Tuesday, February 28, 2012

Telecommuting Opportunities for Writers

Freelance writer, Lexi Rodrigo, recently discussed her decision to take a telecommuting position. Lexi has operated a successful freelance writing business for years, and recently blogged about her decision to accept a telecommuting job. A telecommuter is a paid company employee – who just happens to perform their job from home. My best friend has been a telecommuting medical coder for a southeast hospital for 10 years and she loves it. Her employer provides software, reference material, computer equipment, and anything else required for her to do her job. In the past two years she’s lived in three different states, and her employer could care less as long as she continues to meet the company’s performance standards.

If you rely on freelancing as your sole source of income, you know some months can be leaner than others – especially in the early days when you’re first setting up shop. If you want more financial security, a telecommuting gig is certainly an option to consider. Lexi is absolutely right when she says that many freelancers are missing out on writing opportunities being offered to company employees. Depending on your scheduling and income needs, you could take a part-time or full-time position and freelance around that.

Before you commit to a telecommuting gig, ask yourself these questions:

  • How much time can I devote to the job?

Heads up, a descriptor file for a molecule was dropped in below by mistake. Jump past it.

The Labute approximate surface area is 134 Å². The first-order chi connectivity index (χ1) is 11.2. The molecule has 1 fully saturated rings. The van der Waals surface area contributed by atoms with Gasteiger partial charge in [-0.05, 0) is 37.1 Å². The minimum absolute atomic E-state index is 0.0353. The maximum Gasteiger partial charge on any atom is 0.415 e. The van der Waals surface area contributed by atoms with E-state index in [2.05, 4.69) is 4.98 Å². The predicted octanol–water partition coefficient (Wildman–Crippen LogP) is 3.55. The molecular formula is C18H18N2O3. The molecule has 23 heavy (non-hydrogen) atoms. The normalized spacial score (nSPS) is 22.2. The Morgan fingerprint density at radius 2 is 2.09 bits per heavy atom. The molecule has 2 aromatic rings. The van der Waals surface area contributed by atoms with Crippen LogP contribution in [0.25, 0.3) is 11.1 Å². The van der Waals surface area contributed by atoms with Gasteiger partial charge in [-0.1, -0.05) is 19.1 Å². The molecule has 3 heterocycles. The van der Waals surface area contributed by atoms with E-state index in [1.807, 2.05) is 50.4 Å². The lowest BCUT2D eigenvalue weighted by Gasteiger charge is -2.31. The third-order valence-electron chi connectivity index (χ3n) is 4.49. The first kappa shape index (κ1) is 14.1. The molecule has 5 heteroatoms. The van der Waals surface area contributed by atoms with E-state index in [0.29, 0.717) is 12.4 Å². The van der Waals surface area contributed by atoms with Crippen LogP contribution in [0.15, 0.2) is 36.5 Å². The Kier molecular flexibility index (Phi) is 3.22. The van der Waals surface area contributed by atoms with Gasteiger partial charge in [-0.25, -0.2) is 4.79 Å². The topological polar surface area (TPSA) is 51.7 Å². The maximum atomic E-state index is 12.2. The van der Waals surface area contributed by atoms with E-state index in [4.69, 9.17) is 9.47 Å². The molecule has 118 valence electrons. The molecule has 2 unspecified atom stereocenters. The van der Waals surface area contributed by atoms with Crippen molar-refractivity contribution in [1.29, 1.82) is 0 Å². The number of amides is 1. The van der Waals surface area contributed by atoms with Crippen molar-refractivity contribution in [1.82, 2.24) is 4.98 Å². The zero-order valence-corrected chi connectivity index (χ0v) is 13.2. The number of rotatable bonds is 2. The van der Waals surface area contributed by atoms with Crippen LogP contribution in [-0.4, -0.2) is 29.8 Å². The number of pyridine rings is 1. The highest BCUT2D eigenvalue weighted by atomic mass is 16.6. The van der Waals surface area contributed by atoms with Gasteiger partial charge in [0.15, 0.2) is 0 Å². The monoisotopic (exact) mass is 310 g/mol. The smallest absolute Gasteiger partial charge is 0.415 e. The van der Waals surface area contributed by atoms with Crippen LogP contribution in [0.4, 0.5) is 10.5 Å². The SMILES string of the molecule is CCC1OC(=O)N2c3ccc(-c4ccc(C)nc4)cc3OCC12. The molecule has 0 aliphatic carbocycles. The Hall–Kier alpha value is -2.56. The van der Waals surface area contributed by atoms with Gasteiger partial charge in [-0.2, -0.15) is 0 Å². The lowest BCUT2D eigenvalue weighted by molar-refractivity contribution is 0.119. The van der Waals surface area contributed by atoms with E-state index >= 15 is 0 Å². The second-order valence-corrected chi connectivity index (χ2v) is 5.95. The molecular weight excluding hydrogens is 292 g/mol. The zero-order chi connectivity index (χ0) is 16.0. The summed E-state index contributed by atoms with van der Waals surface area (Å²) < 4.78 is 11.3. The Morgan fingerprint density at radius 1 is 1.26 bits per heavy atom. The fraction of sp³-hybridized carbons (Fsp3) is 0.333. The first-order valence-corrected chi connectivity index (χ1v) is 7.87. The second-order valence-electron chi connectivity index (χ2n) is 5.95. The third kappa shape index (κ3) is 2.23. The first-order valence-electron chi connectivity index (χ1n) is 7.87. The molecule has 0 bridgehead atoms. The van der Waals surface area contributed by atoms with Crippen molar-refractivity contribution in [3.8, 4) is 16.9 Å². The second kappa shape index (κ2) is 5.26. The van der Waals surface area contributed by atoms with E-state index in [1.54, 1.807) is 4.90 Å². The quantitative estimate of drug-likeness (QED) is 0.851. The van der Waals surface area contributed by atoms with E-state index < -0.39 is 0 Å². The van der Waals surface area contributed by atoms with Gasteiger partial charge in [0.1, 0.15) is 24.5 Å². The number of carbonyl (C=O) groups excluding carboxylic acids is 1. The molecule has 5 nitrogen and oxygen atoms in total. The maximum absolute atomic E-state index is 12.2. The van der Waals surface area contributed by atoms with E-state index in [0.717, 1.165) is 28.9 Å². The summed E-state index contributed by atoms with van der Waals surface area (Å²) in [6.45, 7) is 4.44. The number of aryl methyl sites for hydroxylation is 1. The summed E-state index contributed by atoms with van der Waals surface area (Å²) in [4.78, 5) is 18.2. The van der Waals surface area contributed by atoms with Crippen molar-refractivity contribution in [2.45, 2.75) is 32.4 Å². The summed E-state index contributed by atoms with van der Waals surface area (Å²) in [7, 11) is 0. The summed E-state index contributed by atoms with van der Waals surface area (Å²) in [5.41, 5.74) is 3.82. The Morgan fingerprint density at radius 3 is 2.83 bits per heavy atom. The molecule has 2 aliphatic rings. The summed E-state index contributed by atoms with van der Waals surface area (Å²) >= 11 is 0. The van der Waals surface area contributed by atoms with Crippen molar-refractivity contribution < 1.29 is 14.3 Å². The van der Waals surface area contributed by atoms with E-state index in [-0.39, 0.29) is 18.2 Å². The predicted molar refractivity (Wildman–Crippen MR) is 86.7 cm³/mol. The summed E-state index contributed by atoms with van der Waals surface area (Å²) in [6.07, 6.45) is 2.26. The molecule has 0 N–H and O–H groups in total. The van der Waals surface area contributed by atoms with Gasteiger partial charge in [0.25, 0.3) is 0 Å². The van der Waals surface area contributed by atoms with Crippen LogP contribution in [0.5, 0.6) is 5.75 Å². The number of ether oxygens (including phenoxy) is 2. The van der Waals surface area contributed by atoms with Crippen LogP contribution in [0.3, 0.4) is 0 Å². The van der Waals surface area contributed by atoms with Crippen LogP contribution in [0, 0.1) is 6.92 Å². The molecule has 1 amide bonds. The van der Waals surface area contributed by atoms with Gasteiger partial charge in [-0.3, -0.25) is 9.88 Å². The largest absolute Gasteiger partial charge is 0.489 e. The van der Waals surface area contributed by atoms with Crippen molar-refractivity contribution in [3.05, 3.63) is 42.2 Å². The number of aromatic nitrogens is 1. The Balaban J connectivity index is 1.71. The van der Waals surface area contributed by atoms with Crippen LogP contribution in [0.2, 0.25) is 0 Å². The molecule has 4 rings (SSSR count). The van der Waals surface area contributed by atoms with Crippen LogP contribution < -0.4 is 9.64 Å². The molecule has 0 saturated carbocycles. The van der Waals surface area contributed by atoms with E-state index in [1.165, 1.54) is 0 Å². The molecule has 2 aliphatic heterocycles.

• Am I free to complete projects on my own time, or do I need to stick to a predetermined work schedule?
  • Will the employer provide training?
  • Will you receive paid holidays, vacations and sick time?

Would I consider telecommuting? Sure, but I currently have a steady flow of freelance clients right now and a couple of personal writing projects that I’m very committed to, so I’d need something that provided LOTS of flexible scheduling. I have no issue at all with meeting set deadlines – as a freelancer that’s pretty much my thing. I just can’t commit to a set working schedule each day.

So where can you find legitimate telecommuting opportunities for writers? I’m told Flexjobs.com is one source specializing in telecommuting jobs, but they are also available on:

Craigs List (exercise caution here)
Twitter (I see job leads posted quite often)
Company websites
Various job boards

Would you consider taking on a telecommuting writing position working for another company?

Wednesday, February 15, 2012

Want to Learn How to Make Money Writing for Trade Magazines?

Anne Wayman and Lori Widmer are teaming up again to conduct a 2-part webinar on Trade Writing. Click here to learn more and sign up.

The webinar will discuss the trade market and why it can be a lucrative market for freelance writers, query tips, how to integrate trade writing with your other projects and more. These ladies REALLY know what they’re talking about, so it was a no brainer for me to sign up. You all get a free month membership at the Five Buck Forum - a deal in and of itself. Hope to see you there!

Monday, February 6, 2012

Dealing with Difficult Clients

I’ve been dealing with a couple of difficult clients lately. Thankfully this doesn’t happen often. I’m a big proponent of delivering excellent customer service to the clients I work with. People like feeling that they and the issues that they are dealing with matter to you. When you show that appreciate them and the business they provide, it creates a foundation where loyalty and trust bloom. And let’s face it – it doesn’t cost you a dime to treat people nicely and with respect. My friend, Lori Widmer wrote a fantastic article about how businesses should get back to the basics of offering good old-fashioned customer service as a deliverable to clients. I highly suggest checking it out.